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  • Open Access

Palliative treatment of painful bone metastases with MR imaging–guided focused ultrasound surgery: a two-centre study

  • Fulvio Zaccagna1,
  • Brachetti Giulia1,
  • Alberto Bazzocchi2,
  • Paolo Spinnato1,
  • Ugo Albisinni1,
  • Alessandro Napoli1 and
  • Carlo Catalano1
Journal of Therapeutic Ultrasound20153(Suppl 1):O51

Published: 30 June 2015


Visual Analog ScaleBone MetastasisPain ScorePalliative TreatmentEuropean Organization


To evaluate the efficacy of non-invasive high intensity MR guided focused Ultrasound Surgery (MRgFUS) for pain palliation of bone metastasis in patients who had exhausted EBRT or refused other therapeutic options.


This is a prospective, single arm, multicentre study performed after IRB approval. 72 patients (female: 24, male: 48, mean age: 61.6) with painful bone metastases were enrolled. 87 non-spinal lesions underwent MRgFUS treatment using ExAblate 2100 system (InSightec). European Organization for Research and Treatment of Cancer QLQ-BM22 was used for clinical assessment additionally to Visual Analog Scale (VAS), at baseline and 1,3 and 6 months after treatment. All patients underwent CT and MRI before treatment and 3-6 months afterward.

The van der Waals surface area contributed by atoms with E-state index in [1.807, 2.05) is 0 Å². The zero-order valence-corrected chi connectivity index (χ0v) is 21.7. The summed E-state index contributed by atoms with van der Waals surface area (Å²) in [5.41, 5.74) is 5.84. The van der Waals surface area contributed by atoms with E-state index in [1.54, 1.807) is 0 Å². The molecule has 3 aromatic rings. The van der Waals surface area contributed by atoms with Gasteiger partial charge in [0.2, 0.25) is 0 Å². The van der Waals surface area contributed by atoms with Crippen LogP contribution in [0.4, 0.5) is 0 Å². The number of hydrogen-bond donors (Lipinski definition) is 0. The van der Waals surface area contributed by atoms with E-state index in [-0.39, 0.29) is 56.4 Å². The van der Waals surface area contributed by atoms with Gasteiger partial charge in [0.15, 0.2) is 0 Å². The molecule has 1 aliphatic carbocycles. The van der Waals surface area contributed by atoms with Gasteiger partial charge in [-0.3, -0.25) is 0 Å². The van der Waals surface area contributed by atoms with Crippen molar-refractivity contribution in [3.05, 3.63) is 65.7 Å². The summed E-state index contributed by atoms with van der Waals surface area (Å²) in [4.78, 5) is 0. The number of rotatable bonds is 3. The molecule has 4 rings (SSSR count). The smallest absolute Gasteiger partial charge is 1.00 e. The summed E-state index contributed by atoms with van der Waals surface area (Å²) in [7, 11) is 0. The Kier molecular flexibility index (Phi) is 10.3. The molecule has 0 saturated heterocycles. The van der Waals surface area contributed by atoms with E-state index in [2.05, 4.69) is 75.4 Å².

Results and conclusions

Results: No treatment-related adverse events were recorded. 34/72 (47.2%) patients reported complete response to treatment and discontinued medications. 29/72 (40.3%) experienced a pain score reduction >2 points, consistent with partial response. Remaining 9 (12.5%) patients had recurrence after treatment. Statistically significant differences between baseline (6, 95%CI 5-8) and follow-up (2, 95%CI 0-3) VAS values and medication intake were observed (p<0.05). Similarly a significant difference was found for QLQ-BM22 between baseline and follow-up (p<0.05).

Conclusion: MRgFUS can be safely and effectively used as totally noninvasive treatment for pain palliation of bone metastasis in patients who had exhausted EBRT and also in patients not previously treated with EBRT.

Authors’ Affiliations

University of Rome – Sapienza, Rome, Italy
The “Rizzoli” Orthopaedic Institute, Bologna, Italy


© Zaccagna et al; licensee BioMed Central Ltd. 2015

This article is published under license to BioMed Central Ltd. This is an Open Access article distributed under the terms of the Creative Commons Attribution License (, which permits unrestricted use, distribution, and reproduction in any medium, provided the original work is properly cited. The Creative Commons Public Domain Dedication waiver ( applies to the data made available in this article, unless otherwise stated.